Downward Transitions, Part 2
Downward transitions are a softening of the rider, not an increase of backward pressure.
By AQHA Professional Horsewoman Andy Moorman with Christine Hamilton for The American Quarter Horse Journal | April 4, 2011
A lot of people don’t understand that downward transitions are done with the seat and the leg and very little rein. AQHA Professional Horsewoman Andy Moorman teamed with the Journal to explain a proper downward transition. Catch up with Part 1!
Legs: As you sit, you lengthen your leg down and close it softly. It’s “sit, close.” That way you keep forward motion all the way through the transition, with the hind legs still coming under.
It’s different from a spur stop; you don’t raise your heels and poke with a spur. You just soften your body and close your legs down and in to soften the transition.
Reins: Don’t pull back on the reins; it ruins the horse’s forward motion. Instead, take the reins forward and up just a hair. Keep very light contact with the horse’s mouth, almost only the weight of the reins. It helps balance the horse. The hands go forward and lift up a little so the horse feels the weight of the rein and knows to give at the poll.
Nine dressage lessons from AQHA Professional Horsewoman Carla Wennberg are included in AQHA’s FREE Dressage Riding Report. Whether getting started in dressage or just using its fundamentals for other disciplines, download or print your copy today!
Think of the reins not as producing the downward transition, but as keeping the head from falling forward and down. The reins help the head stay in place, balanced and soft – but it’s the body that slows down.
Release Your Breath
As you start the downward transition, try letting your own breath out. Say out loud the gait you want, slowly letting your air out as you say it: “Joooog,” or “trrroot.”
That helps you settle down the horse. Yes, the horse hears it, but what’s important is that letting your breath out relaxes your body.
When we want to do something, especially if we’re worried about it, we often hold our breath, making us stiff. A stiff body affects how the horse performs and responds.
Speak the Rhythm
I also have my students speak the gait out loud. For example, if they are cantering and want them to drop to a trot, I have them say, “Canter, canter, canter” with the stride, and then “Trot, trot, trot,” in the exact same rhythm.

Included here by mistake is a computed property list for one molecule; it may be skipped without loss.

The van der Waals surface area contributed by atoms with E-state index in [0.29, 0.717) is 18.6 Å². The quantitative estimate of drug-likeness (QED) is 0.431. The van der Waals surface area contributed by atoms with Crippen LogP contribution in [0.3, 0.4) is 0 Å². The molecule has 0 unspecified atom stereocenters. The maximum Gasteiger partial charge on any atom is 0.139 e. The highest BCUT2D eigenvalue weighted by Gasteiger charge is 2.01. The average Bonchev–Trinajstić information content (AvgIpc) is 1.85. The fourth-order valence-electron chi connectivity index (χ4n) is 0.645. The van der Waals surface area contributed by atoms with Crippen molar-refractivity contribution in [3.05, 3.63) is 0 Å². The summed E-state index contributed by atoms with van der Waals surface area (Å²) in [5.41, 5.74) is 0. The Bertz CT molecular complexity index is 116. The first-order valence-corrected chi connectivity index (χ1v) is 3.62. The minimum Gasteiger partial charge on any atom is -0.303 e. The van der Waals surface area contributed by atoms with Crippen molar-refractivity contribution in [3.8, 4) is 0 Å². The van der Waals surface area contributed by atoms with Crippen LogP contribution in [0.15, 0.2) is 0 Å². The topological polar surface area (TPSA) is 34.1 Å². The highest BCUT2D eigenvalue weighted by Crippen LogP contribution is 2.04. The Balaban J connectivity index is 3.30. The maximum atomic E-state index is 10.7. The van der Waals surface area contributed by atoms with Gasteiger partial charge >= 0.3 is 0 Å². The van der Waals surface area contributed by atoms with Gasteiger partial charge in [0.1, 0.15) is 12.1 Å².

By learning to stay in rhythm with your horse, you will be able to ask for the downward transition in rhythm. Then when you do ask for that downward transition, the horse’s weight-bearing legs will be in the proper position.
If you’re relaxed and saying it out loud, you maintain the rhythm in your mind and will automatically use your legs and seat correctly.
Practice Without Using Reins
It’s hard to realize you can stop a horse by simply sitting down and balancing the reins.
A good way to practice is to have someone longe you while you ride, so you can make downward transitions without reins. Hold your hands in correct riding position and work off your seat and legs.
If you have a horse that pulls on the bridle, tosses his head, rushes or throws up his head during transitions, the exercises from AQHA Professional Horsewoman Carla Wennberg in AQHA’s FREE Dressage Report can help. Download, print off and take to the barn with you!
You can also tie your reins in a knot and drop them while you ride in an enclosed arena or round pen. Pick a time when your horse is warmed up and try downward transitions from a walk to a stop without the reins. Make sure you tie them so you can easily reach them if your horse drops his head.
Work on Going Down to a Walk
I have my riders work a lot on transitioning down to a walk and maintaining rhythm. You have to really use your seat and legs to maintain that walk.
Once you have good transitions to a walk, then going down to a stop is easy because all you do is sit, hold everything together and think “right now.” It’s just a higher degree of asking.
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